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CARE PLANNING & MANAGEMENT


"Nothing can replace the warmth and


empathy a human carer can provide,


particularly in these challenging times."


from staff, it is better to miss signing a document than being unable to give someone a drink, for example. For care providers looking to minimise risk and guarantee compliance, however, paperwork is an important exercise.


Prior to the pandemic, many innovative providers were moving across to electronic care plans and medicines management and this trend is only likely to increase. Care plans and medication records are living documents, constantly being updated throughout the day with notes and observations made using a mobile tablet or phone. This makes it easy to ensure consistency and a high level of detail without needing to spend hours on paperwork.


Medicine management systems can be accessed securely (oſten via an app) by any authorised staff member on shiſt. They receive alerts and guidance on what drugs must be administered and record their actions on the system. Importantly, staff are also prompted to provide reasons if medication has not been administered. Displaying this information in real-time enables managers and senior colleagues to quickly check residents’ records.


We have reached the point where the skills of nurses and care workers are so valuable that no provider can afford to waste them. Current working practices mean that many are over- burdened by admin tasks, leaving them with little time to genuinely improve quality of life.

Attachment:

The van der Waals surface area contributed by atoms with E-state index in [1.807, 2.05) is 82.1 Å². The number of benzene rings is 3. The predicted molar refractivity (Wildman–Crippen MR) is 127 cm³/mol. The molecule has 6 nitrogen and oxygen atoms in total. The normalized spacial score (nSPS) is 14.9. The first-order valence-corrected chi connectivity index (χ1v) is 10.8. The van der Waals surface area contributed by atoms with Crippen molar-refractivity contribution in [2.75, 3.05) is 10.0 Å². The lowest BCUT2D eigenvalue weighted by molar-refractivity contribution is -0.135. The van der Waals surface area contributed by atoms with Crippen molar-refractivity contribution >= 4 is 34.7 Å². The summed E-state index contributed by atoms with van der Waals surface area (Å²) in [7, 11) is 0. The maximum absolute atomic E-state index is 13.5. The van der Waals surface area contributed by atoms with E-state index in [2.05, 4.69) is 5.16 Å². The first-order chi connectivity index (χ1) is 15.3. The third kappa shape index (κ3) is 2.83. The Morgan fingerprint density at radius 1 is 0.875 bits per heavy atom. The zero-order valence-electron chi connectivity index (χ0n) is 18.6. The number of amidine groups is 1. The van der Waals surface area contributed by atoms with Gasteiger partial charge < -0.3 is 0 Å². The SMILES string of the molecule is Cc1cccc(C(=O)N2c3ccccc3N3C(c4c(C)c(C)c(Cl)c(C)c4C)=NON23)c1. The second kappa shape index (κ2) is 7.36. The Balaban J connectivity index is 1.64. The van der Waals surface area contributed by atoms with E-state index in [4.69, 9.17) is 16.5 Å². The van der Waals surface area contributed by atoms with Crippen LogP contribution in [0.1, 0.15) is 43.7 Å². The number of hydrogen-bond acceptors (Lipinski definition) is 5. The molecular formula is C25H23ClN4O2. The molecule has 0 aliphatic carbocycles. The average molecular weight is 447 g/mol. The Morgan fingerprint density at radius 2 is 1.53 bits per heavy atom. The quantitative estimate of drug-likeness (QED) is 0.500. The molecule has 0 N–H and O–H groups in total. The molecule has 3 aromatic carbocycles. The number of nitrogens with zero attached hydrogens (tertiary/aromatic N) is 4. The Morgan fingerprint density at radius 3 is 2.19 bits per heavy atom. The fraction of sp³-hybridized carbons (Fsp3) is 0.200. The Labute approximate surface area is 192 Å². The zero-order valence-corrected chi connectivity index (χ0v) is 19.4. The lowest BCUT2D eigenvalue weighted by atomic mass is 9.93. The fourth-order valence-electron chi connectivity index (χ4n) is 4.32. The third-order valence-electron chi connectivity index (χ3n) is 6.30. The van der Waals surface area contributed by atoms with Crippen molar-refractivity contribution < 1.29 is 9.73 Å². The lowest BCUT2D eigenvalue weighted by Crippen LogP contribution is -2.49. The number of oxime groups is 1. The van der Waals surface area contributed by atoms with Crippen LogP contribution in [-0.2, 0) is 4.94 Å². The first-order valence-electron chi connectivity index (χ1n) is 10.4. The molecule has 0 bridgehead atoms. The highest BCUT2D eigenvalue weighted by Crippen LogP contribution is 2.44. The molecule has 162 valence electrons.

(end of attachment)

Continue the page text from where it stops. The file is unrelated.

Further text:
Care homes must absolutely provide full documentation for compliance purposes, yet when this process is time- consuming, and recording is inconsistent, it poses a risk to residents’ health and wellbeing.


IMPLEMENTING TECHNOLOGY


The fact is, in the current climate, providers will struggle to implement clear and consistent processes, and demonstrate compliance and accountability, without appropriate technology in place. Searching through multiple spreadsheets


twitter.com/TomorrowsCare


and paper documents not only takes up valuable time, it could also increase the chance of important details being missed.


This is why medicine management systems, along with digital care plans and staff scheduling, are so important in reducing the admin burden on staff. At the moment, too many valuable hours are eaten away filling in different spreadsheets, preparing reports and duplicating tasks a colleague has previously done.


Reporting and compliance processes may be non-negotiable but if they can be automated and, at the same time, more accurate it will free teams up to engage with residents and their families.


It is no coincidence that the CQC believes technology ‘can support good and outstanding person-centred care’ across the five key areas it assesses – including safety, leadership, efficient and effective use of resources and care.


I regularly see news stories looking ahead to AI empowered robots being pioneered to look aſter elderly people in the future. Whether or not these robots materialise remains to be seen, but in my view, nothing can replace the warmth and empathy a human carer can provide, particularly in these challenging times.


This is why technology is so invaluable. The right systems can take on the legwork of ensuring care is safe, efficient and compliant, so carers are able to put their best qualities into practice every day. The Hubble Project is designed to use the skills and experience of providers who have successfully implemented technology, to increase standards across the whole sector and this collaboration will be vital to overcome ongoing and upcoming challenges while continuing to improve standards of care.


www.theaccessgroup.com/health-social-care - 47 -


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